Which Do You Prefer: Questions or Answers?

As a manager, when would you prefer to ask a question and when would you prefer to give answers?

Can you think of an example or a situation in which someone you know gave an answer when they should have been asking questions or vise versa?

The brain responds differently to questions and to answers. Questions trigger a type of memory that encodes experiences and translates them into applicable learning, while answers trigger knowledge-based learning that merely leads to storage of knowledge. In scientific terms the type of learning we refer to as experience-based learning is encoded in a system called implicit memory and knowledge-based learning is stored in a system called explicit memory. Implicit memory works very differently than explicit memory in many ways. One way is that it must be learner initiated, and questions play beautifully into that category.

While we can learn explicitly when someone else initiates the doing (by observation, imitation and, of course, by collecting knowledge, listening to others, sharing knowledge etc.), implicit memory requires that the learner initiates the experience. Notice I did not say the leaner needs to DO the experience (implicit learning can be done as we initiate learning around someone else’s experience – ain’t that cool?) but it MUST be initiated by the learner to be acquired, hence the importance of questions.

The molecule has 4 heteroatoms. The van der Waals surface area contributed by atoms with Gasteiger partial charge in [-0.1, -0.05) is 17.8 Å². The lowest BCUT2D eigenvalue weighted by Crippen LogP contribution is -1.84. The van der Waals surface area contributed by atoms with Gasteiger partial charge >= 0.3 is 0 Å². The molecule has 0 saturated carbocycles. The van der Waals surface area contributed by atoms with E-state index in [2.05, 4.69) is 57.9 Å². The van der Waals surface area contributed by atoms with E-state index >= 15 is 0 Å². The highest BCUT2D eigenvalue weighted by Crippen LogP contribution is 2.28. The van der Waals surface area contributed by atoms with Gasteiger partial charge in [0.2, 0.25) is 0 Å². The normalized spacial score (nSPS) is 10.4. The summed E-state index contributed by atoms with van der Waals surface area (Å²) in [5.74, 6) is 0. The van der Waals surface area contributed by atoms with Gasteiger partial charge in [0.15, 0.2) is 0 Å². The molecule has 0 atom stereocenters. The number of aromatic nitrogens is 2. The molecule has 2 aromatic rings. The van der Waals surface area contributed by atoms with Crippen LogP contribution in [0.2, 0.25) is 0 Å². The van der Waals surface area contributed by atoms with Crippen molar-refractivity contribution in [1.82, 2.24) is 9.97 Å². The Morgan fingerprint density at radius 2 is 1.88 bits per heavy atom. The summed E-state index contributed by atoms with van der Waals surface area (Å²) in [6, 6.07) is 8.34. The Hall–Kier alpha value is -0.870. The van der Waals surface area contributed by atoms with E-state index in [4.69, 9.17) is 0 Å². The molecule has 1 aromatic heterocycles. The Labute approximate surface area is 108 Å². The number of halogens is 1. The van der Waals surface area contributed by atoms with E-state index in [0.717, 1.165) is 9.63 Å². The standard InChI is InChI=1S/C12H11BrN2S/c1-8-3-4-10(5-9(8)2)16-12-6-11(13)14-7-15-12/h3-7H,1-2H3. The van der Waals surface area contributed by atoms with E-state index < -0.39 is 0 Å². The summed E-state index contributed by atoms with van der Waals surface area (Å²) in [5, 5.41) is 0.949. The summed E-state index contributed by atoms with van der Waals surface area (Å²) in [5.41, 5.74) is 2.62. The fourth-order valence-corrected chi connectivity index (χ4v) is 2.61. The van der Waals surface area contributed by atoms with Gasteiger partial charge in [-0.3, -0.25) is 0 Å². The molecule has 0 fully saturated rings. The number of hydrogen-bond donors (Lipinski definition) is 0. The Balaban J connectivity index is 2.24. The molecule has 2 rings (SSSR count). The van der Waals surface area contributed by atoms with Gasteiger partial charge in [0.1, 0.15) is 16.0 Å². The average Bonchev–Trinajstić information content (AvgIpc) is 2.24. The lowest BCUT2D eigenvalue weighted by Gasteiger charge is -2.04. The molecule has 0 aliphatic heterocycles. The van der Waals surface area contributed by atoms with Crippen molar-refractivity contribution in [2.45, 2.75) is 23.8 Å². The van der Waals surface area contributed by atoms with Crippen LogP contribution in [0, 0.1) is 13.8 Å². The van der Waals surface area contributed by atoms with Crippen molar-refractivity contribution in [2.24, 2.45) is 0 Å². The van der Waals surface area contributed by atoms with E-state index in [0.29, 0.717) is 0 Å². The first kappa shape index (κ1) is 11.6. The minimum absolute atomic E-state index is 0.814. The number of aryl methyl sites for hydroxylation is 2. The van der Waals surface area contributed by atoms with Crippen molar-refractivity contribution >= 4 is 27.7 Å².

Questions are not the only way to engage experience-based learning and implicit memory. Stories or memories initiated by the team or by the individual we are trying to support, work with great results too.

Where can you add more questions in a way that would serve you? What would you do to increase “learner initiated” interactions to optimize the acquisition of new abilities?


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